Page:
Facts, opinions, and the real story behind Mary Kay Cosmetics.

Losing Money on MK Inventory

Mary Kay products are so easy to sell! They just fly right off the shelf! It’s not even really like selling… you just share the products and people buy them. Except they really don’t. It’s almost impossible to create a viable retail business in Mary Kay or any MLM. (By viable retail business, I mean can you support yourself on retail sales alone.)

The prospects for selling the inventory you have on hand are so dismal, that women are willing to lose money to sell products to liquidators. Sure, Mary Kay has a program whereby you can return anything you bought in the last year for 90% of the wholesale price you paid. But anything older than that and you’re stuck with it. What are women to do? They build up thousands of dollars of inventory, adding a couple of hundred dollars here and a couple of hundred there. I shudder to think of the millions of dollars of products that are sitting in basements and garages and will never be sold.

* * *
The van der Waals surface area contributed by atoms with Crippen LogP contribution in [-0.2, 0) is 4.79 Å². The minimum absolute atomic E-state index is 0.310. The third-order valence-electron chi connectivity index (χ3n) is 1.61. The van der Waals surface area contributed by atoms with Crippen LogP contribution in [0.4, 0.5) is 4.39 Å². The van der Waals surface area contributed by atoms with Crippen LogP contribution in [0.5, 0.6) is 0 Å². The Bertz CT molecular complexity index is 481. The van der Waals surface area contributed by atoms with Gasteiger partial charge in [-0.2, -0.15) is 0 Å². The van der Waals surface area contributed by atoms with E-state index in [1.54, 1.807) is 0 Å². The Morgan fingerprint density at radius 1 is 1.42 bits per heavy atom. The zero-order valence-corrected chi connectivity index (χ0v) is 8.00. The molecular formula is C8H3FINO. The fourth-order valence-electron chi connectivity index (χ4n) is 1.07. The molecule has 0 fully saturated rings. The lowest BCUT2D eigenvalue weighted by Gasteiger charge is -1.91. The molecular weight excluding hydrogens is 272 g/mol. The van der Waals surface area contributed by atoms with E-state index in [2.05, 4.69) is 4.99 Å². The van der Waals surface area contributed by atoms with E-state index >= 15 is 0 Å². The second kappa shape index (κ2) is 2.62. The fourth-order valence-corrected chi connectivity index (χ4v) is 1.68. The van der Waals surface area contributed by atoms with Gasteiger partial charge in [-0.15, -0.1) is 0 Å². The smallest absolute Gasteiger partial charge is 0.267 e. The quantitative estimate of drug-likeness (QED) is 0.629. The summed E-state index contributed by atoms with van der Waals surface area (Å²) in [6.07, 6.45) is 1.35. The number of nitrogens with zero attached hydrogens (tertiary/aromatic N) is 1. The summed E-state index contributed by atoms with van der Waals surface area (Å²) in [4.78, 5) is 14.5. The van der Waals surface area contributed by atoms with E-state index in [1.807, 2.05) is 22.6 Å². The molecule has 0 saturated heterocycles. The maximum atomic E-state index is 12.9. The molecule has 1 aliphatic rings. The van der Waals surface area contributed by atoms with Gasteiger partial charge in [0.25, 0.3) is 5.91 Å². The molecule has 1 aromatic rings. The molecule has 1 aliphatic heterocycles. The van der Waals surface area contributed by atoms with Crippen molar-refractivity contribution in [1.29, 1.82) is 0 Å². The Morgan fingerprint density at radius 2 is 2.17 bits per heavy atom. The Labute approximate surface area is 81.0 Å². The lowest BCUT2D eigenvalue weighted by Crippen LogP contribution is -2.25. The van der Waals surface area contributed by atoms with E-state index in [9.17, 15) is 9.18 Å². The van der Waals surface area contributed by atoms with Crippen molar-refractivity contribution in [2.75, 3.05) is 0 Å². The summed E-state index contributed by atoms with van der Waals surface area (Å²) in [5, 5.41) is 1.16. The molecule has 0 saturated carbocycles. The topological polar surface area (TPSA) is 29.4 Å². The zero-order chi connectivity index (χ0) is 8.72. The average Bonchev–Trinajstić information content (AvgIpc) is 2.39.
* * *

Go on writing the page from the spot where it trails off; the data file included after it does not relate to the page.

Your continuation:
One woman is trying to sell her inventory on Facebook Marketplace, hoping to get $1,250 for a lot of products worth over $2,000 wholesale. That’s a 37.5% discount off wholesale pricing. And she says that the price is the amount she still owes on her credit card for that inventory. She further said has “already lost out on thousands of dollars.” We can only guess how much inventory she had that she sold at a deep discount on wholesale prices.

Remind me again what a great business Mary Kay is? How you buy something for $1 and sell it for $2, and therefore have all the profits? Unless you can’t sell it (which is most people who get involved in MLM) and end up losing thousands of dollars.



  1. CarolAnne

    explain why anyone would pay $1250 for someone’s old expired crap. So sad this stuff just ends up in landfills. I wonder how much a high end person has in dollars they’ll never recoup?

  2. Parsonsgreen

    This consultant didn’t want to put in the WORK, She should have listened to the FREE training she got at her weekly sales meetings. I bet she never went to leadership, career conference or seminar. If she had gotten 30 faces in 30 days this would have been a breeze. Does she always look SHARP when in public so she could offer the opportunity to anyone? Facial boxes take minutes to make and local businesses love to help other small business owners. Warm chatter everyone!!! Make people feel important!!! JUST WORK. Don’t forget the tax deductions! Thr sisterhood! It’s what I’m doing and one day it will pay off.